The new Bloomberg Businessweek cover story is "Why Business Doesn't Trust the Tea Party." It frames the Tea Party as "extreme and inflexible," as opposed to "business leaders who prize pragmatism and stability." It all depends on what adjectives one chooses; the Tea Party might also be characterized as "principled" as opposed to business leaders who are "unprincipled" and "stubbornly opposed to change."
The Tea Party's brand of political nitroglycerin, in short, is too unstable for businesses that look to government for predictability, moderation, and the creation of a stable economic environment. "A lot of the agenda is being driven by the extremes," says John Castellani, the former head of the Business Roundtable who left in July to take the helm of the Pharmaceutical Research and Manufacturers of America (PhRMA). "This kind of extremism makes it much harder to plan from a business perspective." (So far this election cycle, PhRMA's political action committee has sent about three-quarters of its campaign contributions to Democrats, according to the Center for Responsive Politics.)
The article revels in pointing out minor supposed hypocrisy or self-interest on the part of Tea Party supporters, but it says nothing about how ObamaCare is going to pour more government money into the drug companies.
Of Rand Paul, the Republican candidate for Senate in Kentucky, the article reports, "He would have let the U.S. automakers fail last year—a position with ramifications not only for car companies and parts makers but also for agriculture, mining, and other industries dependent on government support." There's a Bloomberg assumption for you: without "government support," we'd have no farms or mines.
Of the Republican candidate in Nevada, Sharron Angle, the article says, "The movement's energy could help boost Republican turnout, but it has also forced the party to spend time and money on primary contests in which inexperienced candidates—Angle, O'Donnell—have jeopardized Republican control of Congress. Despite her call to privatize Social Security, Angle is in a virtual tie with Senate Majority Leader Harry Reid and has raised an astonishing $14 million in the past three months. If Republicans fail to win the congressional majorities that seemed within reach earlier this year, she and other Tea Party candidates may take the blame."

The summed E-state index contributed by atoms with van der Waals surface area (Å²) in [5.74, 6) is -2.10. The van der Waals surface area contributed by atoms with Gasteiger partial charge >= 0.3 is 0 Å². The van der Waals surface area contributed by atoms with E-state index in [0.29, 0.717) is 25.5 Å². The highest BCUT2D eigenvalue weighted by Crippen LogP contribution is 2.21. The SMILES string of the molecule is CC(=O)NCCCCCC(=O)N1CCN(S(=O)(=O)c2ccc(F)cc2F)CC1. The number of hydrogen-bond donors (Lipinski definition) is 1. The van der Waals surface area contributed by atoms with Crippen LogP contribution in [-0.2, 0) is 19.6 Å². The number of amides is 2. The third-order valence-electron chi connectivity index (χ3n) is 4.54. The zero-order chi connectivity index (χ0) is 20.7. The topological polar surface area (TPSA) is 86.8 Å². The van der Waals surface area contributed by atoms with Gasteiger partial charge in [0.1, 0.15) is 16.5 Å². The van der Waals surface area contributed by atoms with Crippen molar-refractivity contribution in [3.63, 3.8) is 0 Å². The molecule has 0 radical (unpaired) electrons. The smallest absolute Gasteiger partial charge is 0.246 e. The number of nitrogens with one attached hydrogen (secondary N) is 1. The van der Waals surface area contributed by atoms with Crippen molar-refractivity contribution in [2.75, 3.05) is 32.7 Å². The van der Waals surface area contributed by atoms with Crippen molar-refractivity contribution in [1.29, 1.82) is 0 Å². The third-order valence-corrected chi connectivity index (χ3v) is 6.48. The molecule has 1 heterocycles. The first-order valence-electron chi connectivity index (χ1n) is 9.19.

The latest polls show Ms. Angle leading Senator Reid, an entrenched incumbent who as majority leader has access to a vast campaign warchest and fundraising network. How does Ms. Angle jeopardize Republican control of Congress? The Republicans don't control Congress now. And she may win. Bloomberg Businessweek doesn't explain how it's Ms. Angle's fault if the Republicans fail to win Congress, because it won't be her fault.
More: "One cornerstone of their faith—the notion that large corporations are leeches sucking the blood of the people—is sharply at odds with Republican theology that has held sway for generations."
Again, this is ridiculous. Neither the Tea Party nor Republicanism are a "faith" or a "theology." I've been to a couple of Tea Parties and would characterize myself generally as a Tea Party supporter and would never use this language about bloodsucking leeches because I think it reeks of classical antisemitism. I've never heard it used in Tea Party circles. The people who actually have been throwing around the term bloodsucker, as reported on FutureOfCapitalism, are Jeremy Grantham, an anti-global-warming-activist money manager in Boston whose utterances Bloomberg News usually treats with deferential attention, and Maureen Dowd, not exactly a Tea Partier.